Enhancing Team Performance

There are many obstacles to effective teamwork. If you have problems encouraging your team to work together effectively and have challenges helping people reach their full potential, here are some ideas you might want to try:

First, make sure you create clear goals for the team. Team members have to believe their journey embodies a worthwhile or important result. If they appreciate these goals, it will help them put personal concerns on the back burner in favour of team goals. Get them committed to the team’s goals and they will understand the importance of the role they play together.

Next, help them to build mutual trust. This takes a long time, but is worth it. Keep team members informed of decisions made higher up…they will appreciate being kept in the loop. Be open with your communication in all matters. Be approachable and available. Show consistency in all you do, and be dependable and honest.

Then, provide necessary support. This means providing the resources to help the team achieve their goals. If resources don’t allow them to carry out their responsibilities, how to you think theu are going to react when you ask them to up their game?

Then, Offer team development opportunities. Talk about how the team can expand in its operation. Coach and support them in their achievements. Thinks about what training people need to achieve their end goals.

Finally, create performance agreements. Expectations must be clearly determined and explicitly agreed. You can do this by foloowing these ideal steps:

1) Agree desired results. Identify what needs to be done and by when

2) Specify guidelines. This means deciding on standards of behaviour that will achieve results

3) Establish resource requirements. Make sure everyone has what they need to produce results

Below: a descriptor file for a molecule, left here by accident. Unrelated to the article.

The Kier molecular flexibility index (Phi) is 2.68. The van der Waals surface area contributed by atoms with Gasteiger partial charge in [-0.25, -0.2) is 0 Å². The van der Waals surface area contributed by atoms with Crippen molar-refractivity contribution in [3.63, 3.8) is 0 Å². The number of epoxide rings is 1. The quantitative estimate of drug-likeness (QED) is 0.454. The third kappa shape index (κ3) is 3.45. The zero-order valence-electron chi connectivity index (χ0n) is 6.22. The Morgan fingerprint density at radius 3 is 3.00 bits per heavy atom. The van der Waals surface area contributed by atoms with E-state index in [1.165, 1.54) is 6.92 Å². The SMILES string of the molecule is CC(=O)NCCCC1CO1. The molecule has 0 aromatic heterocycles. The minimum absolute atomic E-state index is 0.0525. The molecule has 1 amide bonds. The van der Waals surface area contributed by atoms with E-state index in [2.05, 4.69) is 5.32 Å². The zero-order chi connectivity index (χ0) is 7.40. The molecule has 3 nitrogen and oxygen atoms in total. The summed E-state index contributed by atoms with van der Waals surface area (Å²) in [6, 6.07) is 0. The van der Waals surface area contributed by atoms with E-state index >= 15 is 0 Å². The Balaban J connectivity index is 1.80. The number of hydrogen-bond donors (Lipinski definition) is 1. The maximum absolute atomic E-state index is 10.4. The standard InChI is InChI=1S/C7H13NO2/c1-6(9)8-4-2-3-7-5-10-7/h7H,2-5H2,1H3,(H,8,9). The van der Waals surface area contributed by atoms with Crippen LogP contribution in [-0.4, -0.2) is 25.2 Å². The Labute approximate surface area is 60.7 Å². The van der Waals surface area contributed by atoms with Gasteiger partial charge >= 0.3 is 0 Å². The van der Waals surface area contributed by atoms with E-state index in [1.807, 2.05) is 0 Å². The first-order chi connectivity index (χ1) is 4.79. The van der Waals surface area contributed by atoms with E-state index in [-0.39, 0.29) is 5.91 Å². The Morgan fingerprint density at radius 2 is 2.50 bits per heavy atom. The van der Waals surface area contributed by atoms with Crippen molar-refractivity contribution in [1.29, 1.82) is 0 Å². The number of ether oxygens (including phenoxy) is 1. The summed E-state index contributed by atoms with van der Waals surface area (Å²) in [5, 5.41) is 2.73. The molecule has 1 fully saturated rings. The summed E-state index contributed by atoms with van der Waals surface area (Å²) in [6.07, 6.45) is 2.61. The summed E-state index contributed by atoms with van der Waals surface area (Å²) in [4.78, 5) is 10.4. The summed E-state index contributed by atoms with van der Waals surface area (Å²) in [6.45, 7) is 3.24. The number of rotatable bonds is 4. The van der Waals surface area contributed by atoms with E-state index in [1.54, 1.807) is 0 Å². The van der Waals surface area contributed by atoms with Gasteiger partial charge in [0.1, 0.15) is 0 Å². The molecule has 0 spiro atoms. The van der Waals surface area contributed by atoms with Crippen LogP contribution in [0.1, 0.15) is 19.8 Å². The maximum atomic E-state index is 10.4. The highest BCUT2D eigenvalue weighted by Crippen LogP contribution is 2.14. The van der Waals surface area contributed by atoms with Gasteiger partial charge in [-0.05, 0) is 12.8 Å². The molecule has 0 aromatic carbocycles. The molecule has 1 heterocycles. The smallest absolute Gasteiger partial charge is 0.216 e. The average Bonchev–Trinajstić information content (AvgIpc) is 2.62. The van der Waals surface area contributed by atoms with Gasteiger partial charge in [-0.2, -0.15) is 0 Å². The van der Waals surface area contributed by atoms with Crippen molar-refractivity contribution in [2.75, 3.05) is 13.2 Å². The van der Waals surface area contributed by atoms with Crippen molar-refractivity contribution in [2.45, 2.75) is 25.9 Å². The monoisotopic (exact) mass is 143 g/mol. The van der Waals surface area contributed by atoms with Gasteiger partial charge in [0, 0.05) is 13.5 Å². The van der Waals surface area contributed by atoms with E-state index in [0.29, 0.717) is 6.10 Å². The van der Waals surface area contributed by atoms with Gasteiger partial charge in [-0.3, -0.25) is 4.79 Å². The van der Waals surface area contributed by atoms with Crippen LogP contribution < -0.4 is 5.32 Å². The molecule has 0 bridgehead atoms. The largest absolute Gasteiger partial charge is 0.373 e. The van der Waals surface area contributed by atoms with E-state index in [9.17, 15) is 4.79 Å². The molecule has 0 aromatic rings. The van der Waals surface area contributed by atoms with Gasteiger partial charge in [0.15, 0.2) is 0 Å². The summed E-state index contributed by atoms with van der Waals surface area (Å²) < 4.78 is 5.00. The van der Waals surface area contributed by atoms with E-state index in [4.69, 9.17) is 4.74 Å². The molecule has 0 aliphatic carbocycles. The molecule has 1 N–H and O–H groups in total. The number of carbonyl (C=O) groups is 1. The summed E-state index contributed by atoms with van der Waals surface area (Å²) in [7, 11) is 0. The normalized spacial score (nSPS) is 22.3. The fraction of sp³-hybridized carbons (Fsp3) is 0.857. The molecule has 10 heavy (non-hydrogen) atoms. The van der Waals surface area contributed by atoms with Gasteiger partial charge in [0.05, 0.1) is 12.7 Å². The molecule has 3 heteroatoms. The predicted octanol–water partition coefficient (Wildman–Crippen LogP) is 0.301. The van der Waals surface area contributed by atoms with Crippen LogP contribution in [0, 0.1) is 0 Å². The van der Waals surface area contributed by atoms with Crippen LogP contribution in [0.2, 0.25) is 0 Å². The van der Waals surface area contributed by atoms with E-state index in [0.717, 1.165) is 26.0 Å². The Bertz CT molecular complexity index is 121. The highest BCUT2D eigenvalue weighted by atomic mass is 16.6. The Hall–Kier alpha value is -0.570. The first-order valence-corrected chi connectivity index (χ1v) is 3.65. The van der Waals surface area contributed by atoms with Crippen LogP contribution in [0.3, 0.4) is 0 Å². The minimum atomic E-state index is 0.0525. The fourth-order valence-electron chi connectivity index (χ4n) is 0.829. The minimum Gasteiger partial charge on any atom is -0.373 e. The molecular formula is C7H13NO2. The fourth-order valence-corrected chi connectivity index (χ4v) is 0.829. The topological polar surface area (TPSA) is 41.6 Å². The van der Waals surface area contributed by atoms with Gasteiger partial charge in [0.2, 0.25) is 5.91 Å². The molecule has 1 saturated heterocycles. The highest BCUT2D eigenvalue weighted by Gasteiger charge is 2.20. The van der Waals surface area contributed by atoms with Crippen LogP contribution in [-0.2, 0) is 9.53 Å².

4) Establish standards of performance. Help people become accountable for their own results

5) Asign consequences. Let people know what the results will be through performance evaluations

Clear, mutual understandings of what you are all trying to achieve provides a common vision of desired results and creation of standards against which team members can measure their own success. Team members who buy into performance agreements usually take personal responsibility for their own performance.

Thanks again

Sean

Sean McPheat

Managing Director

http://www.mtdtraining.com

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Do You Have a High Performing Team?

As you begin to develop your new team (or restructure your current team) it’s important to determine whether or not the group of people you select will have what it takes to form a high performing team.

There are five main factors that indicate whether or not the team you put together will work effectively or fall flat on its face. They include:

  • Vision and goals – does each member of the team understand exactly what the team’s goals and objectives are? Do they all share the same vision? If not, you’ll have people working towards different goals and in the end the pieces of the puzzle will not come together to effectively create a finished product or project.
  • Do you have a tried and true method for selecting members and forming your team? You should have certain expectations for each member of the team and should be able to judge the character of each person you meet during your initial and follow-up interviews. Don’t hire someone you view doubtfully.
  • Do your team members have the right training and skills development tools available to them? Make sure they’re able to get the additional training and resources they need in order to effectively complete their jobs – not just to the expected norm, but above and beyond the level you expect.
  • Are the members of your team resourceful and committed? Do they feel empowered? Each member of the team should feel like he has a significant role. Those who feel as though they’re just another face in the crowd will perform at sub-par levels.
  • Does the culture of your organisation support the goals and ideals of your team? If the organisation does not support you the members of your team will not feel as though their jobs and tasks mean anything in the overall scheme of things.

If all of these things come toghether you are likly to have a team that performs at a high level of functionality all the time, no matter what type of task is on the agenda. Take away one of these factors and you’ll begin to see things falter.

Take a step back and look at your team as it stands right now. Are you all performing at your highest capacity? What can you do to increase your productivity while decreasing stress and tension?

Thanks again,

Sean

Sean McPheat

Managing Director

http://www.mtdtraining.com

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